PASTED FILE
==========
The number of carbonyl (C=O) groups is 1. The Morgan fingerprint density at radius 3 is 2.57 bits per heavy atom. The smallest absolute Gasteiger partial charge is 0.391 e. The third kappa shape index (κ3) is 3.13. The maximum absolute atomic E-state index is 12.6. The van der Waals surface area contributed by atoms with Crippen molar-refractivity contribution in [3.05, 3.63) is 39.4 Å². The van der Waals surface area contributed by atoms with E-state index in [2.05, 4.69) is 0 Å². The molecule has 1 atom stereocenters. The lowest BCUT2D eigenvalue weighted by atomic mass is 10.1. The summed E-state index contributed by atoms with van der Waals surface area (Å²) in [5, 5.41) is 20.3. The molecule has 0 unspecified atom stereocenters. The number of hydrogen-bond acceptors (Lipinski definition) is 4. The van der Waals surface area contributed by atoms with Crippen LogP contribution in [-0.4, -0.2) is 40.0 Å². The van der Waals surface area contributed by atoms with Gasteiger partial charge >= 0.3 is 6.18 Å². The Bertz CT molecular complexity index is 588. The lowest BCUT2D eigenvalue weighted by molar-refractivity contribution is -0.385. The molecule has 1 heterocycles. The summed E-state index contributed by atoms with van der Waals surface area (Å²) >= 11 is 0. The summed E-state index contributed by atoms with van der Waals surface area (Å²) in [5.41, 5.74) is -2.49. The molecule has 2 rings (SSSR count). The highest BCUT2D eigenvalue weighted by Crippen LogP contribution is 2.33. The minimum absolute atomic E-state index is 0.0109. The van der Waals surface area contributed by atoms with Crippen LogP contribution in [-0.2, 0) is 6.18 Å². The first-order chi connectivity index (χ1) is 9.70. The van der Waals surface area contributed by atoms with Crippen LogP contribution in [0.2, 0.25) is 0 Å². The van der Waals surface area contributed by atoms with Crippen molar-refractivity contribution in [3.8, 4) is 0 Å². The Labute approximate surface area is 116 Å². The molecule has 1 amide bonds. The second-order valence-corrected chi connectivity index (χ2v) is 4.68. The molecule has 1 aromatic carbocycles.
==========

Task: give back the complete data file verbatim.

The number of carbonyl (C=O) groups is 1. The Morgan fingerprint density at radius 3 is 2.57 bits per heavy atom. The smallest absolute Gasteiger partial charge is 0.391 e. The third kappa shape index (κ3) is 3.13. The maximum absolute atomic E-state index is 12.6. The van der Waals surface area contributed by atoms with Crippen molar-refractivity contribution in [3.05, 3.63) is 39.4 Å². The van der Waals surface area contributed by atoms with E-state index in [2.05, 4.69) is 0 Å². The molecule has 1 atom stereocenters. The lowest BCUT2D eigenvalue weighted by atomic mass is 10.1. The summed E-state index contributed by atoms with van der Waals surface area (Å²) in [5, 5.41) is 20.3. The molecule has 0 unspecified atom stereocenters. The number of hydrogen-bond acceptors (Lipinski definition) is 4. The van der Waals surface area contributed by atoms with Crippen LogP contribution in [-0.4, -0.2) is 40.0 Å². The van der Waals surface area contributed by atoms with Gasteiger partial charge >= 0.3 is 6.18 Å². The Bertz CT molecular complexity index is 588. The lowest BCUT2D eigenvalue weighted by molar-refractivity contribution is -0.385. The molecule has 1 heterocycles. The summed E-state index contributed by atoms with van der Waals surface area (Å²) >= 11 is 0. The summed E-state index contributed by atoms with van der Waals surface area (Å²) in [5.41, 5.74) is -2.49. The molecule has 2 rings (SSSR count). The highest BCUT2D eigenvalue weighted by Crippen LogP contribution is 2.33. The minimum absolute atomic E-state index is 0.0109. The van der Waals surface area contributed by atoms with Crippen LogP contribution in [-0.2, 0) is 6.18 Å². The first-order chi connectivity index (χ1) is 9.70. The van der Waals surface area contributed by atoms with Crippen LogP contribution in [0.2, 0.25) is 0 Å². The van der Waals surface area contributed by atoms with Crippen molar-refractivity contribution in [3.8, 4) is 0 Å². The Labute approximate surface area is 116 Å². The molecule has 1 amide bonds. The second-order valence-corrected chi connectivity index (χ2v) is 4.68. The molecule has 1 aromatic carbocycles.